Study Design

  • Follow-up for 18 months
  • Device programming with a conditional zone of 200 bpm and a shock zone of 250 bpm
  • Primary endpoint of inappropriate shock-free rate at 18 months
  • Secondary endpoints of all cause shock-free rate at 18 months and system and procedure complications at 30 days

Key Takeaways

1. The inappropriate shock rate of 2.4% at 1 year for EMBLEM™ MRI S-ICDs is the lowest reported for S-ICD, despite a cohort with more left ventricular dysfunction and heart failure.2

acute outcomes
2. The appropriate shock rate of 5.7% over 18 months was low with a high conversion success of 98.4%, similar to that reported with TV-ICD trials.2
S-ICD-Conversion Rates
3. Complication rates remain very low (95.8% complication free rate at 30 days, 92.7% at 18 months, and no systemic infections), despite enrolling a sicker patient population.2
EMBLEM complication rates

TV-ICD Lead Complications in the Real World

The transvenous lead is the most common source of complications in a TV-ICD system. Data from over 40,000 patients from the OptumLabs Data Warehouse demonstrated that the incidence of mechanical and infectious complications of transvenous leads over long-term follow-up is much higher in the real world than in clinical studies. 
3-4% of patients with TV-ICD suffer lead malfunctions in the first year of implant15
About 25% mechanical failure rate for TV-ICD at 10 years15
4% infection rate for TV-ICD at 10 years15
freedom from complication
 Kaplan-Meier plot of lead revision associated with a diagnosis of infection or mechanical complication for patients with an implantable cardioverter-defibrillator or cardiac resynchronization therapy defibrillator.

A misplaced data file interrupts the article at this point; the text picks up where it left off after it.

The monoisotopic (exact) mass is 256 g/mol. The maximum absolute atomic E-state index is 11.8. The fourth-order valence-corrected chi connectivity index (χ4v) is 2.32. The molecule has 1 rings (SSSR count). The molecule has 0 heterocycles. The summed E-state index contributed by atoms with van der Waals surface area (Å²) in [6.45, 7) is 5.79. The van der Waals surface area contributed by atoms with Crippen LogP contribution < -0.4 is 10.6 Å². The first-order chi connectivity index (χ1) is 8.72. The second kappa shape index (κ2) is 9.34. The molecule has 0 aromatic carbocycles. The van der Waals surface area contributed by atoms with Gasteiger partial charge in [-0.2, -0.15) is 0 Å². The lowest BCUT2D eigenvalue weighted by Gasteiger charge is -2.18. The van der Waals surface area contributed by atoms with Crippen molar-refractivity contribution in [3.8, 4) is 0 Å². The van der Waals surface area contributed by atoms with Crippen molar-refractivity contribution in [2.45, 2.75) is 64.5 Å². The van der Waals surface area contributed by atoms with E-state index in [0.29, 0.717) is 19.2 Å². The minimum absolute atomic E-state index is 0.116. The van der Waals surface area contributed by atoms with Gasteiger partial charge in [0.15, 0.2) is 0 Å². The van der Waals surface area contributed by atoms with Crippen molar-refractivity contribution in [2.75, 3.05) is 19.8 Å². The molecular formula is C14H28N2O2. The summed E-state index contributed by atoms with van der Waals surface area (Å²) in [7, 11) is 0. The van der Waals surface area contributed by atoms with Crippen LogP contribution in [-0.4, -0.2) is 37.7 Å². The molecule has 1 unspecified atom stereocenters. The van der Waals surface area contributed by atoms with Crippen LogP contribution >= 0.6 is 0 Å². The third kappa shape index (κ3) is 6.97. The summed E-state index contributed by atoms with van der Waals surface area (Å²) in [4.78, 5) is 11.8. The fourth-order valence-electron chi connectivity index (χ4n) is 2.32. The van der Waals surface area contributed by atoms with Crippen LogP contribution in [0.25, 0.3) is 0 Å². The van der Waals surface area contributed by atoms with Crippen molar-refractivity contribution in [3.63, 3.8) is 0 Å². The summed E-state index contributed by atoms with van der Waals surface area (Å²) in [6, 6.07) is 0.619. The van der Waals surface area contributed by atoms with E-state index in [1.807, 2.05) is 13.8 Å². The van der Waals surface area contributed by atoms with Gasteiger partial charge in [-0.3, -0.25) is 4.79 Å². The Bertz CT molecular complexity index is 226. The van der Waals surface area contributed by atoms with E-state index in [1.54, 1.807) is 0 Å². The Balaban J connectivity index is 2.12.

S-ICD is Guideline Recommended

The S-ICD is now guideline recommended for patients at high risk of infection, inadequate venous access, and any patient without a pacing indication – the majority of ICD indicated patients.16

75% of ICD-Indicated Patients Have ≥1 Comorbidity Associated with Device Infection17-19
70% of DR & VR ICD Patients Under 75 Have No Pacing Indication at Implant7, 20
61% of Patients May Have Venous Stenosis Following Initial Device Implantation21

Analysis of MADIT RIT Data22

A new analysis of data from MADIT RIT demonstrates patients are more likely to develop complications from transvenous leads than they are to benefit from ATP.

  • There is a statistically significant reduction in ATP with contemporary programming, suggesting that many VTs are self-terminating and earlier interventions may lead to an overestimation of the value of ATP. 
  • Despite the use of significantly more ATP in the conventional programming arm of MADIT RIT, there was no reduction in the final shock rate when compared to the contemporary programming arms.

SMART Pass Significantly Reduces IAS

Real-world LATITUDE data for 1,984 patients demonstrated the annual rate of inappropriate shocks (IAS) went down to 4.3% when SMART Pass was enabled. This is a reduction of over 67% compared to the IAS rate seen in the original IDE study.23

Clinical Data Resources

Dr. Michael Gold Discusses the UNTOUCHED Study at HRS 2020

EFFORTLESS Midterm Outcomes

The Impact of SMART Pass on IAS

S-ICD and Patients at High Risk for Infection


Bradycardia Pacing Need in ICD Patients

Real-World Longevity Projections


Training & Education

Explore continuing education courses, best practices modules and other training and resources for S-ICD.



Why S-ICD?

See how S-ICD helps protect patients at risk for sudden cardiac death while also eliminating the risk of TV-ICD lead complications.

Implant Procedure

Implant Procedure

Learn about advancements in the S-ICD implant procedure, including the 2-incision and intermuscular implant techniques.

Videos & Resources

Videos & Resources

Hear physician perspectives about S-ICD, find media information, and download product images, patient videos and more.